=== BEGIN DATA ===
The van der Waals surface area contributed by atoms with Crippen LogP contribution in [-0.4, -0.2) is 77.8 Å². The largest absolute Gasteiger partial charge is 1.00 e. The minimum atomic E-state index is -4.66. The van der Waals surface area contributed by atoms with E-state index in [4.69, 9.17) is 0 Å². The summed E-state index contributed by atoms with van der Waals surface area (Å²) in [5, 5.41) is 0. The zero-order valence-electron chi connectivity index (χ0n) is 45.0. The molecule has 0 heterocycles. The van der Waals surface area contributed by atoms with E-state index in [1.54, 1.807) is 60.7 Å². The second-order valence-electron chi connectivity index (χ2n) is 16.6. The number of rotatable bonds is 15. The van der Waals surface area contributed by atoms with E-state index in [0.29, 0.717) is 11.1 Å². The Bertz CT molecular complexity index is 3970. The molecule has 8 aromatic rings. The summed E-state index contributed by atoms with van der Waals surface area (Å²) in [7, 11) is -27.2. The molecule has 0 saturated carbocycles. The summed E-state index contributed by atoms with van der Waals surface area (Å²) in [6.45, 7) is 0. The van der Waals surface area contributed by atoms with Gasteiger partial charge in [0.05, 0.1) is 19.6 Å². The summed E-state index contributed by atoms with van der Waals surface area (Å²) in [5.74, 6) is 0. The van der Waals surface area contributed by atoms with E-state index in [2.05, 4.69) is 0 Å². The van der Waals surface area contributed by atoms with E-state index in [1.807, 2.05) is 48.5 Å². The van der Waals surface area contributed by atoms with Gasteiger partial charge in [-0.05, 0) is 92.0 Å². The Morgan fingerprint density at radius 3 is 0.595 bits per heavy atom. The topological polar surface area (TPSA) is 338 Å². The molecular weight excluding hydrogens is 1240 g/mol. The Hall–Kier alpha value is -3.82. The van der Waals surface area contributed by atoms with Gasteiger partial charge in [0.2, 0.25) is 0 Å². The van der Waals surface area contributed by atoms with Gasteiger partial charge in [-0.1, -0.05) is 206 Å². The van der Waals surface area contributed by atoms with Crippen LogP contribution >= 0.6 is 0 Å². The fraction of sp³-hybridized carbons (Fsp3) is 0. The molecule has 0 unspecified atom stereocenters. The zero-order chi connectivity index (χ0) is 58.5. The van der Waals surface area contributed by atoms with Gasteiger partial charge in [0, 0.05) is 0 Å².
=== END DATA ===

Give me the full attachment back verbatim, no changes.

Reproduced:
The van der Waals surface area contributed by atoms with Crippen LogP contribution in [-0.4, -0.2) is 77.8 Å². The largest absolute Gasteiger partial charge is 1.00 e. The minimum atomic E-state index is -4.66. The van der Waals surface area contributed by atoms with E-state index in [4.69, 9.17) is 0 Å². The summed E-state index contributed by atoms with van der Waals surface area (Å²) in [5, 5.41) is 0. The zero-order valence-electron chi connectivity index (χ0n) is 45.0. The molecule has 0 heterocycles. The van der Waals surface area contributed by atoms with E-state index in [1.54, 1.807) is 60.7 Å². The second-order valence-electron chi connectivity index (χ2n) is 16.6. The number of rotatable bonds is 15. The van der Waals surface area contributed by atoms with E-state index in [0.29, 0.717) is 11.1 Å². The Bertz CT molecular complexity index is 3970. The molecule has 8 aromatic rings. The summed E-state index contributed by atoms with van der Waals surface area (Å²) in [7, 11) is -27.2. The molecule has 0 saturated carbocycles. The summed E-state index contributed by atoms with van der Waals surface area (Å²) in [6.45, 7) is 0. The van der Waals surface area contributed by atoms with Gasteiger partial charge in [0.05, 0.1) is 19.6 Å². The summed E-state index contributed by atoms with van der Waals surface area (Å²) in [5.74, 6) is 0. The van der Waals surface area contributed by atoms with E-state index in [2.05, 4.69) is 0 Å². The van der Waals surface area contributed by atoms with E-state index in [1.807, 2.05) is 48.5 Å². The van der Waals surface area contributed by atoms with Gasteiger partial charge in [-0.05, 0) is 92.0 Å². The Morgan fingerprint density at radius 3 is 0.595 bits per heavy atom. The topological polar surface area (TPSA) is 338 Å². The molecular weight excluding hydrogens is 1240 g/mol. The Hall–Kier alpha value is -3.82. The van der Waals surface area contributed by atoms with Gasteiger partial charge in [0.2, 0.25) is 0 Å². The van der Waals surface area contributed by atoms with Gasteiger partial charge in [-0.1, -0.05) is 206 Å². The van der Waals surface area contributed by atoms with Crippen LogP contribution >= 0.6 is 0 Å². The fraction of sp³-hybridized carbons (Fsp3) is 0. The molecule has 0 unspecified atom stereocenters. The zero-order chi connectivity index (χ0) is 58.5. The van der Waals surface area contributed by atoms with Gasteiger partial charge in [0, 0.05) is 0 Å².